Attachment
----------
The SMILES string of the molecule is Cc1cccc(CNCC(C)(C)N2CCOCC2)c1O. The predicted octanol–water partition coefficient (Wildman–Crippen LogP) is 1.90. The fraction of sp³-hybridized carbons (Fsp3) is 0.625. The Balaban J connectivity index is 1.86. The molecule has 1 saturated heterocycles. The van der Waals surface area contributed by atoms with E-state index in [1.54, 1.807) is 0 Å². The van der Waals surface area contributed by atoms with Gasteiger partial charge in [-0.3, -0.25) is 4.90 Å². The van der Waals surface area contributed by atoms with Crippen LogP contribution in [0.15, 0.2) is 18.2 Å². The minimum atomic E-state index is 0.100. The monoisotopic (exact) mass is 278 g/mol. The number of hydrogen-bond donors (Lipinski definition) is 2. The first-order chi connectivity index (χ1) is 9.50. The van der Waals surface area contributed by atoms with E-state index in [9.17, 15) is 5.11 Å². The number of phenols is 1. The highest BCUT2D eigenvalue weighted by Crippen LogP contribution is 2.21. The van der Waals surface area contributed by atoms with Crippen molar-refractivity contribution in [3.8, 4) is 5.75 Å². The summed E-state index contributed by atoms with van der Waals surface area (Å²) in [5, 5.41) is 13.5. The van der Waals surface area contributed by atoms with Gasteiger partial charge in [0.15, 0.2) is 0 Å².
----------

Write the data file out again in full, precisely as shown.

The SMILES string of the molecule is Cc1cccc(CNCC(C)(C)N2CCOCC2)c1O. The predicted octanol–water partition coefficient (Wildman–Crippen LogP) is 1.90. The fraction of sp³-hybridized carbons (Fsp3) is 0.625. The Balaban J connectivity index is 1.86. The molecule has 1 saturated heterocycles. The van der Waals surface area contributed by atoms with E-state index in [1.54, 1.807) is 0 Å². The van der Waals surface area contributed by atoms with Gasteiger partial charge in [-0.3, -0.25) is 4.90 Å². The van der Waals surface area contributed by atoms with Crippen LogP contribution in [0.15, 0.2) is 18.2 Å². The minimum atomic E-state index is 0.100. The monoisotopic (exact) mass is 278 g/mol. The number of hydrogen-bond donors (Lipinski definition) is 2. The first-order chi connectivity index (χ1) is 9.50. The van der Waals surface area contributed by atoms with E-state index in [9.17, 15) is 5.11 Å². The number of phenols is 1. The highest BCUT2D eigenvalue weighted by Crippen LogP contribution is 2.21. The van der Waals surface area contributed by atoms with Crippen molar-refractivity contribution in [3.8, 4) is 5.75 Å². The summed E-state index contributed by atoms with van der Waals surface area (Å²) in [5, 5.41) is 13.5. The van der Waals surface area contributed by atoms with Gasteiger partial charge in [0.15, 0.2) is 0 Å².